Glycyrrhizin is absorbed as glycyrrhetinic acid in the intestines and its sweetness is a bit different than sugar as it is slowly digested and can also have a sweet aftertaste. (Source)
Many commercial products, like licorice candy, contain the dark yellowish-brown colored ingredient referred to as "licorice extract" or sometimes "glycyrrhizin." This is made by boiling licorice root down and condensing its sugars. Then it is further purified by filtration and an acid and ethyl alcohol treatment producing an isolated glycyrrhizic acid molecule and two glucuronic acid molecules. It is sold as a liquid, spray-dried powder or paste. (*)
These extracts are utilized in a wide variety of food and beverages as a flavor enhancer. They are also used industrially as a foaming agent, a feature that is common with saponins and also sometimes evident when pouring tea, which can produce a soap-like foam.
But, to differentiate from licorice extract, herbal licorice supplements in the form of tinctures, tablets or capsules are made from the whole root not derived from isolated compounds.
Although small quantities of glycyrrhizin can be beneficial to one's health, consuming high amounts is known to effect mineralocorticoid activity and throw off potassium/salt ratios by decreasing potassium levels. This side-effect can potentially trigger high blood pressure, abnormal heart rhythms, nervousness, edema, and fatigue.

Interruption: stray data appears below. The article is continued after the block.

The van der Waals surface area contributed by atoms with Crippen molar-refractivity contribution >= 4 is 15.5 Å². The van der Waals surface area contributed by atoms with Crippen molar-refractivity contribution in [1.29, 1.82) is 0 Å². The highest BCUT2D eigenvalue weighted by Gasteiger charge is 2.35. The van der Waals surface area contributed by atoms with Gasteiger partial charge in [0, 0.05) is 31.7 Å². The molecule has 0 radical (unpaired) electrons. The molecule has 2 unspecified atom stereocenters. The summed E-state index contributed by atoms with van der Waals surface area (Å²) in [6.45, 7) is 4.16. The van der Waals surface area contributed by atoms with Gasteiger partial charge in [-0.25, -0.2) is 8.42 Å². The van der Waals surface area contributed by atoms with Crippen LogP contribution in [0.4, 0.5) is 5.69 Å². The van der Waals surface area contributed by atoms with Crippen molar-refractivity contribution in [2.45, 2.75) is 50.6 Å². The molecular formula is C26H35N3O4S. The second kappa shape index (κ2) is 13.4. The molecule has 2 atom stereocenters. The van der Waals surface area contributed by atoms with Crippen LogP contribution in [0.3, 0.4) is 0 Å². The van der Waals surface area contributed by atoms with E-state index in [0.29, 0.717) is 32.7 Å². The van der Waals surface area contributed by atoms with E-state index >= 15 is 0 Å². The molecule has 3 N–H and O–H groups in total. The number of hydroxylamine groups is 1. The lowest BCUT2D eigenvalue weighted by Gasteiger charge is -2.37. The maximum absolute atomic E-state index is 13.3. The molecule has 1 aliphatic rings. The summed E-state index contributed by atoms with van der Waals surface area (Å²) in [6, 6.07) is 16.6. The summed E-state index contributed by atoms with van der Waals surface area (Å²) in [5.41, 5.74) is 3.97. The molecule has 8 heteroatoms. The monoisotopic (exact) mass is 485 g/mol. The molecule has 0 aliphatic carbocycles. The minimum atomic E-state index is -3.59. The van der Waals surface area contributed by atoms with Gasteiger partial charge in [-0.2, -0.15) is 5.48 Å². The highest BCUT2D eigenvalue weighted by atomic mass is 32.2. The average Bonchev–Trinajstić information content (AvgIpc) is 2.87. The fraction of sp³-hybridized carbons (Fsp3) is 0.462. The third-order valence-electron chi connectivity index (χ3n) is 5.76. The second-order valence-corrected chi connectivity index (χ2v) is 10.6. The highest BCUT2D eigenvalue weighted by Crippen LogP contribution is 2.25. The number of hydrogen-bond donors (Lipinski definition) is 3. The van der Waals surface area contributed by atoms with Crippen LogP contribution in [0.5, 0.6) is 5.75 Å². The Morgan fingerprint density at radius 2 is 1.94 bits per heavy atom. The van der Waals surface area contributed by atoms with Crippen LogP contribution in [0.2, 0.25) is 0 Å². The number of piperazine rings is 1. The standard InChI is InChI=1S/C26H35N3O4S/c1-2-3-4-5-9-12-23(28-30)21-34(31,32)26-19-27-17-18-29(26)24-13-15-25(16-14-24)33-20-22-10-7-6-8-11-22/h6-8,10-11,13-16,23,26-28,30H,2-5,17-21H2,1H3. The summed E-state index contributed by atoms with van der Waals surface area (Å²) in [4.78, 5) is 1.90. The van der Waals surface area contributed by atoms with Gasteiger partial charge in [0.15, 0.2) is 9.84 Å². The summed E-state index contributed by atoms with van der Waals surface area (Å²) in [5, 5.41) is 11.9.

In past research, it was found in one instance that consuming liquorice root tea containing up to 190 mg of glycyrrhizin for an extended period of time can cause hypertension. However, it was approximated that most liquorice root tea brands can be expected to contain an average of 31.5 mg of glycyrrhizin per cup or 250 mL.
While it is possible for licorice root as an herbal substance and tea to have this effect on some individuals, commercial licorice extracts as a food or beverage additive are especially concentrated sources of glycyrrhizin and are more easily consumed in excess.
For example, consuming 50g or more of black licorice candy containing licorice extract for a two-week period was identified to have adverse reactions. It is advised to not over-consume black licorice candy for those with cardiovascular issues. (*)
For individuals with hypertension or related conditions who wish to use licorice root, DGL or deglycyrrhizinated licorice which has the glycyrrhizin component removed is therefore available as an herbal supplement alternative.
Otherwise, small amounts of licorice root in its natural form are not contraindicated for healthy adults and its benefits can be an especially useful herb to have in your herb pantry.